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Martin Kling
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Martin Kling

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Dr. Martin Kling, 86, of East Brunswick died Sept. 4, 2014. Born in the Bronx, he resided in Berkeley and Walnut Creek, Calif., before moving to East Brunswick 49 years ago. 

Dr. Kling was professor emeritus at Rutgers University and a leader in the reading and literacy fields. He was appointed to the faculty of the Rutgers Graduate School of Education in 1965 and received tenure in 1968. He served as the Graduate School of Education’s Learning and Teaching department chair for eight years. He was a prominent scholar and active member of the International Reading Association, the National Reading Conference, and the College Reading Association. At Rutgers he mentored many young faculty members and students and was well published in the field of reading education; he also founded a reading clinic and launched the Rutgers Reading and Writing Conference, which will mark its 47th annual iteration in January 2015. He retired from Rutgers in 1991.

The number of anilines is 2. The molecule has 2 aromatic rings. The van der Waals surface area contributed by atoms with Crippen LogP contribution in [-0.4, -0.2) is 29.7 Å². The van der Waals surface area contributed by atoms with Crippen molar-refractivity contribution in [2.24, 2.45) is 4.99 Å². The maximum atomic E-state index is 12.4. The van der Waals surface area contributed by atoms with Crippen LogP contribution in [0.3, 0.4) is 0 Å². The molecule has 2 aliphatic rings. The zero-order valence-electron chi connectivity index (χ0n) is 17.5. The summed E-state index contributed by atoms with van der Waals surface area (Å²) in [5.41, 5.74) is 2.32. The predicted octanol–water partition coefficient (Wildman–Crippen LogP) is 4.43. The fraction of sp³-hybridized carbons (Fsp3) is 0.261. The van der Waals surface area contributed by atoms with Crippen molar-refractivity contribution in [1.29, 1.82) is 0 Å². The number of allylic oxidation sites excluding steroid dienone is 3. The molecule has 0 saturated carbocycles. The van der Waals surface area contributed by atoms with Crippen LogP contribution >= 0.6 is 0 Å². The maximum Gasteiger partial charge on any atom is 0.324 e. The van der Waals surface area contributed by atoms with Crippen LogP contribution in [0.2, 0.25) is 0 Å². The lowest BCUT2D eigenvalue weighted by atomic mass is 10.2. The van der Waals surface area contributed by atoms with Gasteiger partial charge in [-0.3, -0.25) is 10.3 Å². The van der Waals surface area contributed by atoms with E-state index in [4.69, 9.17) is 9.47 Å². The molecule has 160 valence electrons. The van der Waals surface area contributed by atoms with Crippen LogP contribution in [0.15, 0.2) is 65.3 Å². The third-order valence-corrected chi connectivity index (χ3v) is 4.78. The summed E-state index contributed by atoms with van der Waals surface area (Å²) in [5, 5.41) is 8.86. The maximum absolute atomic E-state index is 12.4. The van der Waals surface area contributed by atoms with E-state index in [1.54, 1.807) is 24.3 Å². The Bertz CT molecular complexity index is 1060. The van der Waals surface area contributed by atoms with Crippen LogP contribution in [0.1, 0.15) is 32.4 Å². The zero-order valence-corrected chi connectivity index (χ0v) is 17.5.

Before coming to Rutgers, he was a religious school principal in northern California. He also worked as a reading teacher at the University of California Extension Division, school psychologist for Oakland Public Schools, coordinating research psychologist for the Carnegie-Holmes Reading Project at the Institute for Human Development at University of California at Berkeley, and as an English and reading instructor at San Francisco State College.

He graduated from the University of California at Berkeley in 1949 with a BA in general psychology, going on to earn his MA and PhD in educational psychology, in 1956 and 1965, respectively, from UC Berkeley as well.

He was a U.S. Army veteran of the Korean War, serving in the Army’s Medical Service from 1950 to 1952. He was assigned to the 14th Field Hospital. While there, he researched one of the war’s biggest scourges, frostbite, and found that soldiers were underequipped and undereducated to withstand the extreme cold. He also was asked to look into the causes of inefficient and inaccurate replenishing of troop supplies, tracing the problem to spotty literacy among order writers. He led classes to close the literacy gap. 

His first language was Yiddish. 

He was a former congregant of East Brunswick Jewish Center.

Predeceased by a baby daughter and his grandson, Rafael David Kling, he is survived by his wife, Roslyn Janet Sohmer, whom he married in 1958; two sons, Aaron of El Cerrito, Calif., and Larry (Elizabeth Lerman Kling) of Highland Park; and his daughter, Miriam Perkoff (Michael Grossman) of San Rafael, Calif. 

Services were held Sept. 7 with arrangements by Crabiel Parkwest Funeral Chapel, New Brunswick.

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